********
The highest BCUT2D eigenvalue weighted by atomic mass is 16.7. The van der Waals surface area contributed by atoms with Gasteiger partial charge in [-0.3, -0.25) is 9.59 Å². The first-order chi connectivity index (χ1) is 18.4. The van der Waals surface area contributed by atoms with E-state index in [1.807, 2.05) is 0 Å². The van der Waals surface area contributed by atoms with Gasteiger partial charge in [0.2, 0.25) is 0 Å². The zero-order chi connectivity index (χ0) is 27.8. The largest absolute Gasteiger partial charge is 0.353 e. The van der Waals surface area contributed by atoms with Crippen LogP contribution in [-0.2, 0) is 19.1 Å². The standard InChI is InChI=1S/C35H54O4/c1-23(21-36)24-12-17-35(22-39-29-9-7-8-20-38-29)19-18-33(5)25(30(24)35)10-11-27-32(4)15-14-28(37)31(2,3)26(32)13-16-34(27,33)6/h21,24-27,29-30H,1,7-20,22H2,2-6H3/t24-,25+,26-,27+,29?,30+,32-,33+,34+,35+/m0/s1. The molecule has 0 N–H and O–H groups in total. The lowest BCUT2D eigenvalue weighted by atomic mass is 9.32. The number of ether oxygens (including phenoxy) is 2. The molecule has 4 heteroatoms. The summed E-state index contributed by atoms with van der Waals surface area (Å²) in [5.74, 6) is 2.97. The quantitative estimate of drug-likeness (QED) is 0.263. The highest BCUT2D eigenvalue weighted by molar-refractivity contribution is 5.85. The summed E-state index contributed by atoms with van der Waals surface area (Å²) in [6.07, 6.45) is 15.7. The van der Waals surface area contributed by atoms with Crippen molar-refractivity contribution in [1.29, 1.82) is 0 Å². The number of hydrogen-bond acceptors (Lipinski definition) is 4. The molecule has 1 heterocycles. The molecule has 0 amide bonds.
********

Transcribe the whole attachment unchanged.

The highest BCUT2D eigenvalue weighted by atomic mass is 16.7. The van der Waals surface area contributed by atoms with Gasteiger partial charge in [-0.3, -0.25) is 9.59 Å². The first-order chi connectivity index (χ1) is 18.4. The van der Waals surface area contributed by atoms with E-state index in [1.807, 2.05) is 0 Å². The van der Waals surface area contributed by atoms with Gasteiger partial charge in [0.2, 0.25) is 0 Å². The zero-order chi connectivity index (χ0) is 27.8. The largest absolute Gasteiger partial charge is 0.353 e. The van der Waals surface area contributed by atoms with Crippen LogP contribution in [-0.2, 0) is 19.1 Å². The standard InChI is InChI=1S/C35H54O4/c1-23(21-36)24-12-17-35(22-39-29-9-7-8-20-38-29)19-18-33(5)25(30(24)35)10-11-27-32(4)15-14-28(37)31(2,3)26(32)13-16-34(27,33)6/h21,24-27,29-30H,1,7-20,22H2,2-6H3/t24-,25+,26-,27+,29?,30+,32-,33+,34+,35+/m0/s1. The molecule has 0 N–H and O–H groups in total. The lowest BCUT2D eigenvalue weighted by atomic mass is 9.32. The number of ether oxygens (including phenoxy) is 2. The molecule has 4 heteroatoms. The summed E-state index contributed by atoms with van der Waals surface area (Å²) in [5.74, 6) is 2.97. The quantitative estimate of drug-likeness (QED) is 0.263. The highest BCUT2D eigenvalue weighted by molar-refractivity contribution is 5.85. The summed E-state index contributed by atoms with van der Waals surface area (Å²) in [6.07, 6.45) is 15.7. The van der Waals surface area contributed by atoms with Crippen molar-refractivity contribution in [1.29, 1.82) is 0 Å². The number of hydrogen-bond acceptors (Lipinski definition) is 4. The molecule has 1 heterocycles. The molecule has 0 amide bonds.